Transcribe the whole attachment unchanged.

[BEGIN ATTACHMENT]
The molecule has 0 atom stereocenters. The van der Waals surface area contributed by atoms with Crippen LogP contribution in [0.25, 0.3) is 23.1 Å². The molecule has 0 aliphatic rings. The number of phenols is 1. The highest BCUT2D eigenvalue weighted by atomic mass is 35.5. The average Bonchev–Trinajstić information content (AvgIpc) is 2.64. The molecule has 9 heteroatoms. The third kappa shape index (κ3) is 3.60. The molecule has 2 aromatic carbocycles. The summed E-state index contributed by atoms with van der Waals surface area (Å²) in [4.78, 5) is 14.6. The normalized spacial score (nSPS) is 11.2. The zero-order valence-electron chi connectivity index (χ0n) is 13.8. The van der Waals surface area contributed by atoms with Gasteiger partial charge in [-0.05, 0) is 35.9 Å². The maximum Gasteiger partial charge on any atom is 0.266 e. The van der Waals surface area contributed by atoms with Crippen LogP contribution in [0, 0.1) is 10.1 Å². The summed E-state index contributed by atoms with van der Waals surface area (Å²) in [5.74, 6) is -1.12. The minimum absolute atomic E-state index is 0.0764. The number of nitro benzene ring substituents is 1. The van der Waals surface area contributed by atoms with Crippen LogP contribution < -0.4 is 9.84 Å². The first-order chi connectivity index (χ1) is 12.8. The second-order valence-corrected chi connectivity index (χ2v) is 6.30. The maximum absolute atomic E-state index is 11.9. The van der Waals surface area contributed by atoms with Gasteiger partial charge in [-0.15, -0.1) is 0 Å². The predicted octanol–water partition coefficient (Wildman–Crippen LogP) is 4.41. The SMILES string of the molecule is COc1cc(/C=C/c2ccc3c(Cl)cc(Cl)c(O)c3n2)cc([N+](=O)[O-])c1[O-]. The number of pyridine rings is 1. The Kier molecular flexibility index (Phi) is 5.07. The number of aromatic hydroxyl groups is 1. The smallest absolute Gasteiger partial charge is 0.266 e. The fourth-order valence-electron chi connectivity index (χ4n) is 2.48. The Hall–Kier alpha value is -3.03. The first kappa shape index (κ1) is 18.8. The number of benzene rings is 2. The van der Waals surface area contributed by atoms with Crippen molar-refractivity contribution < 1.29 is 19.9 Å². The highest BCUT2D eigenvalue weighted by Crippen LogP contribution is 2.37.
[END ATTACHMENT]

The molecule has 0 atom stereocenters. The van der Waals surface area contributed by atoms with Crippen LogP contribution in [0.25, 0.3) is 23.1 Å². The molecule has 0 aliphatic rings. The number of phenols is 1. The highest BCUT2D eigenvalue weighted by atomic mass is 35.5. The average Bonchev–Trinajstić information content (AvgIpc) is 2.64. The molecule has 9 heteroatoms. The third kappa shape index (κ3) is 3.60. The molecule has 2 aromatic carbocycles. The summed E-state index contributed by atoms with van der Waals surface area (Å²) in [4.78, 5) is 14.6. The normalized spacial score (nSPS) is 11.2. The zero-order valence-electron chi connectivity index (χ0n) is 13.8. The van der Waals surface area contributed by atoms with Gasteiger partial charge in [-0.05, 0) is 35.9 Å². The maximum Gasteiger partial charge on any atom is 0.266 e. The van der Waals surface area contributed by atoms with Crippen LogP contribution in [0, 0.1) is 10.1 Å². The summed E-state index contributed by atoms with van der Waals surface area (Å²) in [5.74, 6) is -1.12. The minimum absolute atomic E-state index is 0.0764. The number of nitro benzene ring substituents is 1. The van der Waals surface area contributed by atoms with Crippen LogP contribution < -0.4 is 9.84 Å². The first-order chi connectivity index (χ1) is 12.8. The second-order valence-corrected chi connectivity index (χ2v) is 6.30. The maximum absolute atomic E-state index is 11.9. The van der Waals surface area contributed by atoms with Gasteiger partial charge in [-0.15, -0.1) is 0 Å². The predicted octanol–water partition coefficient (Wildman–Crippen LogP) is 4.41. The SMILES string of the molecule is COc1cc(/C=C/c2ccc3c(Cl)cc(Cl)c(O)c3n2)cc([N+](=O)[O-])c1[O-]. The number of pyridine rings is 1. The Kier molecular flexibility index (Phi) is 5.07. The number of aromatic hydroxyl groups is 1. The smallest absolute Gasteiger partial charge is 0.266 e. The fourth-order valence-electron chi connectivity index (χ4n) is 2.48. The Hall–Kier alpha value is -3.03. The first kappa shape index (κ1) is 18.8. The number of benzene rings is 2. The van der Waals surface area contributed by atoms with Crippen molar-refractivity contribution < 1.29 is 19.9 Å². The highest BCUT2D eigenvalue weighted by Crippen LogP contribution is 2.37.